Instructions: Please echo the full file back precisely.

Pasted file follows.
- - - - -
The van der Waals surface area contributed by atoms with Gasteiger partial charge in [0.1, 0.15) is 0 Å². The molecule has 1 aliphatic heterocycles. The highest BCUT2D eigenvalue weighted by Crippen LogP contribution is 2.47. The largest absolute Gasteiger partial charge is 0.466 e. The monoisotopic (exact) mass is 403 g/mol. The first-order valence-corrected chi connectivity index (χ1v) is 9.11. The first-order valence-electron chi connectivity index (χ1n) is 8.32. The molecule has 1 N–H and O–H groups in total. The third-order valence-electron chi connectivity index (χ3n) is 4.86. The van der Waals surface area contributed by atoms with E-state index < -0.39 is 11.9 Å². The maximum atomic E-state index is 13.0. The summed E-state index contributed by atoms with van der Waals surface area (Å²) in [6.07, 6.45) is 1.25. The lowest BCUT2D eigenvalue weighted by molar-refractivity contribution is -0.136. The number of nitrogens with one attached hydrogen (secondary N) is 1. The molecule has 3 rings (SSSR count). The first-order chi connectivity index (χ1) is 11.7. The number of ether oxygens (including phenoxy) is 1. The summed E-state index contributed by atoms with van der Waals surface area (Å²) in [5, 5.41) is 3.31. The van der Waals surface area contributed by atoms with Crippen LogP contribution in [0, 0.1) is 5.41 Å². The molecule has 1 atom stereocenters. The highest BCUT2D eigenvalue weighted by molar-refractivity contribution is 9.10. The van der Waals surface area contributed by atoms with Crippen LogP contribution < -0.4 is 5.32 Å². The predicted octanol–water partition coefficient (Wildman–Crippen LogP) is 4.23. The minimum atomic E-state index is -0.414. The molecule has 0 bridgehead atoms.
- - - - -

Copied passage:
The van der Waals surface area contributed by atoms with Gasteiger partial charge in [0.1, 0.15) is 0 Å². The molecule has 1 aliphatic heterocycles. The highest BCUT2D eigenvalue weighted by Crippen LogP contribution is 2.47. The largest absolute Gasteiger partial charge is 0.466 e. The monoisotopic (exact) mass is 403 g/mol. The first-order valence-corrected chi connectivity index (χ1v) is 9.11. The first-order valence-electron chi connectivity index (χ1n) is 8.32. The molecule has 1 N–H and O–H groups in total. The third-order valence-electron chi connectivity index (χ3n) is 4.86. The van der Waals surface area contributed by atoms with E-state index < -0.39 is 11.9 Å². The maximum atomic E-state index is 13.0. The summed E-state index contributed by atoms with van der Waals surface area (Å²) in [6.07, 6.45) is 1.25. The lowest BCUT2D eigenvalue weighted by molar-refractivity contribution is -0.136. The number of nitrogens with one attached hydrogen (secondary N) is 1. The molecule has 3 rings (SSSR count). The first-order chi connectivity index (χ1) is 11.7. The number of ether oxygens (including phenoxy) is 1. The summed E-state index contributed by atoms with van der Waals surface area (Å²) in [5, 5.41) is 3.31. The van der Waals surface area contributed by atoms with Crippen LogP contribution in [0, 0.1) is 5.41 Å². The molecule has 1 atom stereocenters. The highest BCUT2D eigenvalue weighted by molar-refractivity contribution is 9.10. The van der Waals surface area contributed by atoms with Crippen LogP contribution < -0.4 is 5.32 Å². The predicted octanol–water partition coefficient (Wildman–Crippen LogP) is 4.23. The minimum atomic E-state index is -0.414. The molecule has 0 bridgehead atoms.